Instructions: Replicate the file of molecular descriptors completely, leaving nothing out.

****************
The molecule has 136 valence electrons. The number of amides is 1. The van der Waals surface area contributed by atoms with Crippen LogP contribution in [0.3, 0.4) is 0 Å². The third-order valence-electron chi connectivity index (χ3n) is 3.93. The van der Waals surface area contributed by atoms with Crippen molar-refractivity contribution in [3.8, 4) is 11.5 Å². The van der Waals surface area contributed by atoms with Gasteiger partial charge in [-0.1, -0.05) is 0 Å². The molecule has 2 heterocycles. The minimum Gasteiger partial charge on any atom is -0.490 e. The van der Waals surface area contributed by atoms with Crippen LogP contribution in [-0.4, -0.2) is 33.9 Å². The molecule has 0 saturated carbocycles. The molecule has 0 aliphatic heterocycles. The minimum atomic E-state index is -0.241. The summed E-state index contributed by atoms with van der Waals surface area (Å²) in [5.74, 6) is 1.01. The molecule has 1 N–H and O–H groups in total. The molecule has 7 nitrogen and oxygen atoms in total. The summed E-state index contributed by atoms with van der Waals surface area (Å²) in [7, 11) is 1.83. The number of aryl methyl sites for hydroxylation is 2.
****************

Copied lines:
The molecule has 136 valence electrons. The number of amides is 1. The van der Waals surface area contributed by atoms with Crippen LogP contribution in [0.3, 0.4) is 0 Å². The third-order valence-electron chi connectivity index (χ3n) is 3.93. The van der Waals surface area contributed by atoms with Crippen molar-refractivity contribution in [3.8, 4) is 11.5 Å². The van der Waals surface area contributed by atoms with Gasteiger partial charge in [-0.1, -0.05) is 0 Å². The molecule has 2 heterocycles. The minimum Gasteiger partial charge on any atom is -0.490 e. The van der Waals surface area contributed by atoms with Crippen LogP contribution in [-0.4, -0.2) is 33.9 Å². The molecule has 0 saturated carbocycles. The molecule has 0 aliphatic heterocycles. The minimum atomic E-state index is -0.241. The summed E-state index contributed by atoms with van der Waals surface area (Å²) in [5.74, 6) is 1.01. The molecule has 1 N–H and O–H groups in total. The molecule has 7 nitrogen and oxygen atoms in total. The summed E-state index contributed by atoms with van der Waals surface area (Å²) in [7, 11) is 1.83. The number of aryl methyl sites for hydroxylation is 2.